From there, the food processor is the kitchen tool of choice. Part of the appeal of this recipe is the additional directions for freezing. Grated Pecorino or Parmesan can be added once the pesto has been thawed. 
So, the pesto is pulsed smooth and poured into a freezer safe jar, the shimmering green puree ready when I need it to adorn grilled chicken or pasta at some later date.  
And, I’m already expecting that whatever plant is bombing this year will likely be my top performer in next year’s kitchen garden. 

©2013 T.W. Barritt All Rights Reserved


Anonymous said...

A very tasty easy basil pesto,...I love it too!
I had the same problems with my basil from last year! This year, I planted it in my garden & it was also thriving!!


Sam Hoffer / My Carolina Kitchen said...

Great idea to use the salad spinner for drying the basil. Our basil has thrived this year too.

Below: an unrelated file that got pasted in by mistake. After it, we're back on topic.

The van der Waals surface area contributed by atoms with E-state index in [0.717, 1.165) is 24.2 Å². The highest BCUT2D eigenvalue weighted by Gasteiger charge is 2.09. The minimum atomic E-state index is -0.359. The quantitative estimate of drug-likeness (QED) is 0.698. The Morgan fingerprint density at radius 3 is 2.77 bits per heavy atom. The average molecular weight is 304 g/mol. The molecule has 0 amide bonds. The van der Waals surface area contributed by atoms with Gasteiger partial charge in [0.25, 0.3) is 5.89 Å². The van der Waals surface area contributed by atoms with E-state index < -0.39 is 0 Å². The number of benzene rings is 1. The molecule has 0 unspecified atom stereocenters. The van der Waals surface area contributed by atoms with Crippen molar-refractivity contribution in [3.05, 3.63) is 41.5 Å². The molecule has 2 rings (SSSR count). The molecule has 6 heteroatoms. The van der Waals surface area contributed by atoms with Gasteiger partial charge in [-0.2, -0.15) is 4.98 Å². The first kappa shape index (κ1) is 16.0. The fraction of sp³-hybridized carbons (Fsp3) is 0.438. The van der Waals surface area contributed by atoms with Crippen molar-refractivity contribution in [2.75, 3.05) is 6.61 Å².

We're going to attempt basil oil. You've given me a great idea about the infused lemon olive oil. Somewhere there was one scattered among my many vinegars...

~~louise~~ said...

Happy September T.W!

Would you believe I'm lacking basil in the garden this year? By the time I realized I didn't have any, it was too late to plant.

There are so many varieties now of basil too. It looks like you may have "put up" the Genovese variety. I LOVE the purple ornamental basil too but I've never made pesto from it.

Well, at least now I know where I can get some fresh pesto in the dead of winter. I'll just have to go down to Long Island!

Thank you so much for sharing, T.W...Enjoy your weekend:)

Velva said...

There is nothing better than a good homegrown basil pesto....Salad spinners? An absolute must when you make lots of salad greens especially from the garden.


Lydia (The Perfect Pantry) said...

I always freeze several containers of pesto at the end of the summer, and pull it out for pasta or soups at unexpected times during the year. Generally I add the cheese before I freeze it, and no harm done.

Laura Luciano said...